Speaking of the IEA (see previous post), Richard Wellings, their excellent Deputy Editorial Director, has posted a piece on their blog, on the recent slew of climate-change policies and targets from the Government. It is mostly well-judged, but there is one point where we diverge. I need graphics to illustrate why he is mistaken, so I'm posting here rather than in the comments section on his site.
Richard rightly criticizes the impossibly ambitious targets, the delusional claims about the benefit to the economy, and the impact on what remains of our industry of increasing the costs of energy. But he overstretches when he brings domestic consumers into the picture:
"Then there is the impact on the less well off. People on benefits, for example £64 per week Jobseeker’s Allowance, may already be using around one third of their (non-housing) incomes to pay utility bills inflated by existing environmental policies."
Actually, we have the cheapest domestic energy of the EU-15 countries. Here is the comparison for gas (from European Commission, DG TREN Staff Working Document, Report on Progress in Creating the Internal Gas and Electricity Market, 11/3/1009, SEC(2009) 287):
Notice that only 6 New Accession countries had cheaper domestic gas than us (on old, unsustainable, subsidised Russian prices), so not only all the other EU-15 countries were dearer, but several of the New Accession countries as well. And notice that the reasons why domestic gas is so cheap are not only that the untaxed price is competitive, but significantly that we apply less tax to our domestic gas than any country except for Latvia. Doesn't look like domestic gas prices are too inflated by existing environmental policies, does it?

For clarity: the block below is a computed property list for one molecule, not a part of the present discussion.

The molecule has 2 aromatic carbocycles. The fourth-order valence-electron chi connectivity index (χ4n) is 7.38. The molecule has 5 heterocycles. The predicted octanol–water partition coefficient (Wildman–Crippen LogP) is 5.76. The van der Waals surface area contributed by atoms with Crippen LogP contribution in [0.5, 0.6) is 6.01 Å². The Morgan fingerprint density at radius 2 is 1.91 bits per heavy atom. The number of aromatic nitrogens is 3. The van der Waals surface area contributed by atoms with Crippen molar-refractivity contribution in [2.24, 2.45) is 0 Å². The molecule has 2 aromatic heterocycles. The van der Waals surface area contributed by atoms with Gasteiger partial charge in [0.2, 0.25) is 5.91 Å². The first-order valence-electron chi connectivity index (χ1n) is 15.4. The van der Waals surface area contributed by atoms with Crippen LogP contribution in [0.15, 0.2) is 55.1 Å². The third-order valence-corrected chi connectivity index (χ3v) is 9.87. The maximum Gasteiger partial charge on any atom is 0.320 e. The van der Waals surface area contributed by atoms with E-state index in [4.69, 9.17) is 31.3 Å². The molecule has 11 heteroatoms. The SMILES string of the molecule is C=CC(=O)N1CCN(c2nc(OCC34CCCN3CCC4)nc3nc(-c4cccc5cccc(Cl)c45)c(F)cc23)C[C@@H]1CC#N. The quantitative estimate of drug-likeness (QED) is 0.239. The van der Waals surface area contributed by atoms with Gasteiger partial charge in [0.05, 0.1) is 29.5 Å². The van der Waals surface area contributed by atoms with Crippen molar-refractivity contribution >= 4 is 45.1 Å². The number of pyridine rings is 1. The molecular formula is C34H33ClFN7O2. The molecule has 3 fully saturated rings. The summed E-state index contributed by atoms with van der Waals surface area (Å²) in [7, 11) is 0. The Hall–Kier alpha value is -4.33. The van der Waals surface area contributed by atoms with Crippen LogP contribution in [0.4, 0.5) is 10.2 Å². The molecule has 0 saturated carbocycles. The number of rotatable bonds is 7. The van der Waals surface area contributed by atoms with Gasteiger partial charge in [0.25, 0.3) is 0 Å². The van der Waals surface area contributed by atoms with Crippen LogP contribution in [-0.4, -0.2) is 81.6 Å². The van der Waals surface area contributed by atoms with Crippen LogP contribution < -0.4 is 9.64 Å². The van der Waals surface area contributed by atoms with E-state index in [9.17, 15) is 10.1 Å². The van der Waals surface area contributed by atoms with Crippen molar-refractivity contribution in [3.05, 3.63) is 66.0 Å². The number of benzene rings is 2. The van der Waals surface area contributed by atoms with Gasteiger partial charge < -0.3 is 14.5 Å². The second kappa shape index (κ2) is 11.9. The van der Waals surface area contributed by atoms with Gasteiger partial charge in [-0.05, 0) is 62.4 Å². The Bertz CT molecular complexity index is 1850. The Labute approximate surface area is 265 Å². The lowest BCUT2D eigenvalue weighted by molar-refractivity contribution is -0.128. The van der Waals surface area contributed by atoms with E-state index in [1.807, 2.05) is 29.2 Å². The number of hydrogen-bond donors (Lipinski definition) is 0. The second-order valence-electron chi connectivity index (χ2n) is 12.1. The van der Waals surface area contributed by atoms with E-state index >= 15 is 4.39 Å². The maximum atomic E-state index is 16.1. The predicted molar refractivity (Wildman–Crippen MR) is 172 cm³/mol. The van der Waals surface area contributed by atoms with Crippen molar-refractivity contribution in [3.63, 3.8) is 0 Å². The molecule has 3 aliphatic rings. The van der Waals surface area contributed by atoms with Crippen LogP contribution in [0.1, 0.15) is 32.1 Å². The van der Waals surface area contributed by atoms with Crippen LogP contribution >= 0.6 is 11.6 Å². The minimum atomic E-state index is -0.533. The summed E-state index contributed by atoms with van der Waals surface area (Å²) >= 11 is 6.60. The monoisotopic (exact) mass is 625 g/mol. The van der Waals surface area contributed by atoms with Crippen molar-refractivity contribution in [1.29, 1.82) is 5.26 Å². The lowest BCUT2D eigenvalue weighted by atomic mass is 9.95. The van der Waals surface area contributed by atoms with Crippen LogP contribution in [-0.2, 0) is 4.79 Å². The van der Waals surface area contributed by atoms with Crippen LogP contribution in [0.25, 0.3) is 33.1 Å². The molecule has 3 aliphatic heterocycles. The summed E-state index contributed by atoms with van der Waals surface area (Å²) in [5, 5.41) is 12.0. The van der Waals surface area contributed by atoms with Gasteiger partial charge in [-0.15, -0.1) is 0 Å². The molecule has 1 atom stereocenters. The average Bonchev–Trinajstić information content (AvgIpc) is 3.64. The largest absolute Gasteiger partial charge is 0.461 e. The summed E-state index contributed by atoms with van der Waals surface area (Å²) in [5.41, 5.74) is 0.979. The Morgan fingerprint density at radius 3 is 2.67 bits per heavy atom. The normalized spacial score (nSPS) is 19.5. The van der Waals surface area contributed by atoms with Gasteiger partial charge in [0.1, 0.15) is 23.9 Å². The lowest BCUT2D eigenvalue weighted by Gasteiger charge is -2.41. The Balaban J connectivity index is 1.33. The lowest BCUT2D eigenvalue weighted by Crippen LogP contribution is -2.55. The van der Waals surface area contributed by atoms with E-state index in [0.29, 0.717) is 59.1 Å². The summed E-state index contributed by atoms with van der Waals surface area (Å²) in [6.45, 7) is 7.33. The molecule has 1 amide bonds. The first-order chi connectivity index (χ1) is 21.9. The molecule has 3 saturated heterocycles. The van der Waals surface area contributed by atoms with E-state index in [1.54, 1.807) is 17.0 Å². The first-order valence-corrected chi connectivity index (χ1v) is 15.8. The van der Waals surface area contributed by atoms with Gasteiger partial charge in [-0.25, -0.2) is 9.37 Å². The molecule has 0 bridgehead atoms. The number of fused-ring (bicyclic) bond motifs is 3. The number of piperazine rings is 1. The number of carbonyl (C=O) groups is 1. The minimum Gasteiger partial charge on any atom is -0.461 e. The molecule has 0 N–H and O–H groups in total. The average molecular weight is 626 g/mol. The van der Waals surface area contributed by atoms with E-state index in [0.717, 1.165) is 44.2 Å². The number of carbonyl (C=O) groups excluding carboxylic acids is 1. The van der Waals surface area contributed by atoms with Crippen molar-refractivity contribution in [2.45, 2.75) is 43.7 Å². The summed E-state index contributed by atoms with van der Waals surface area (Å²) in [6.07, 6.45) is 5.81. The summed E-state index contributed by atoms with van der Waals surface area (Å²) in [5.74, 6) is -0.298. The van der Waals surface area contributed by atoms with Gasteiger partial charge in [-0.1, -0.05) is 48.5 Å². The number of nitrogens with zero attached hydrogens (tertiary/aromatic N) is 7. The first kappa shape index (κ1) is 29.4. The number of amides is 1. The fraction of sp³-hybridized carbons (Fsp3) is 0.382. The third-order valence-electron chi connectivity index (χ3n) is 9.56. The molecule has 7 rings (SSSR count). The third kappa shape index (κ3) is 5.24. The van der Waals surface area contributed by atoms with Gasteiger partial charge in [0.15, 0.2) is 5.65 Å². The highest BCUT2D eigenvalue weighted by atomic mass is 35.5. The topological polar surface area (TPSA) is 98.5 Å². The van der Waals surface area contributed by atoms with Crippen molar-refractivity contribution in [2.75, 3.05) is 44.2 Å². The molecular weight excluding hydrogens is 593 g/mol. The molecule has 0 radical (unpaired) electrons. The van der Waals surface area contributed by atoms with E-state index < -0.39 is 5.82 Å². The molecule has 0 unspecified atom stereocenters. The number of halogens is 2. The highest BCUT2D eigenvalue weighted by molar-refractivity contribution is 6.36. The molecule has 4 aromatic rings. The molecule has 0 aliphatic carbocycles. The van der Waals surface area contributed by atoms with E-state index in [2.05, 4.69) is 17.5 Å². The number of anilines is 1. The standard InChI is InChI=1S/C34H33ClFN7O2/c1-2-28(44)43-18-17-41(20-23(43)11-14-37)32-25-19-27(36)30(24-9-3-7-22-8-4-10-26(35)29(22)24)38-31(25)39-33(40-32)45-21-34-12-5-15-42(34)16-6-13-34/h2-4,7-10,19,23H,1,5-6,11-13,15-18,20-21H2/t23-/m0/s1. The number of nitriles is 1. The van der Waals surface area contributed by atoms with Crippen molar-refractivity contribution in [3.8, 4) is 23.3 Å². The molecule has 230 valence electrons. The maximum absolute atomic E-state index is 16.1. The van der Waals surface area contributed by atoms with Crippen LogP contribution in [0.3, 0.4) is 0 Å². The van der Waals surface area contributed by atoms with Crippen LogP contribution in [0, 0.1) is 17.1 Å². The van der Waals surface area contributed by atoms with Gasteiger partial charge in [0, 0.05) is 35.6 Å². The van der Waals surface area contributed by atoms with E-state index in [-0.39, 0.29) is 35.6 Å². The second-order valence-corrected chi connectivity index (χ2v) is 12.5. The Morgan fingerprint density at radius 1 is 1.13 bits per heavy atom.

Of course, comparing prices between European countries with different costs and standards of living, wages, etc. based on exchange rates is widely recognized not to be an accurate comparison. Here is how those same prices work out if compared on the basis of Purchasing Power Parity:
If that's inflated, they need a better pump. (Incidentally, Denmark is missing from these graphs, presumably because the data weren't in on time, but if it were there, it would significantly exceed even the Swedes).
How about domestic electricity prices?
That's more middle-of-the-road, but if you look closely, most of those to the left of us are those New Accession (e.g. ex-communist) countries again. Of the EU-15 countries, only Spain, Finland, France and Greece are cheaper than us. The other 10 EU-15 countries are more expensive, as are a couple of New Accession countries. We are below the average for the EU-15 and EU-27. And why? Have a look again at the amounts of tax we apply. Only Latvia and Malta apply as little tax as us.
Here's how domestic electricity prices look, compared according to PPP rather than exchange rate:
We're pretty near the bottom of the class again.
UK domestic energy consumers are not hard-pressed, they are cosseted. They get a special low rate of VAT. The Climate-Change Levy is not applied to them. Their gas supplies do not incur the cost of the EU-ETS, and the cost of the EU-ETS on their electricity supplies is around 0.4p/kWh. Their gas supplies also do not incur any cost for the Renewables Obligation, and the cost of the RO on their electricity supplies is under 0.4p/kWh. So that's around 0.8p/kWh out of the typical 12-14p/kWh for domestic electricity, and near enough nothing on domestic gas, set against a VAT rate that is 10% lower than standard at the moment (12.5% lower normally). Yet despite this (or because of it, as we shall learn), the UK has a very high level of that arbitrary notion to which Richard seems to be referring: "fuel poverty".
Conversely, countries like Denmark and Sweden, with much higher energy costs than the UK thanks to very heavy carbon and fossil-fuel taxation, have so little "fuel poverty" that the concept is barely known to them. That is because they have very high-quality housing, which keeps the bills down even though the prices are high. And why do they have high-quality housing? Because energy is expensive, so it pays to insulate and double-glaze and be careful about how you use energy, and for businesses to invest in more-efficient technologies to supply consumers, such as CHP and district heating networks. The costs of building and upgrading the infrastructure (energy and building-stock) to a high standard are justified by the savings that can be achieved.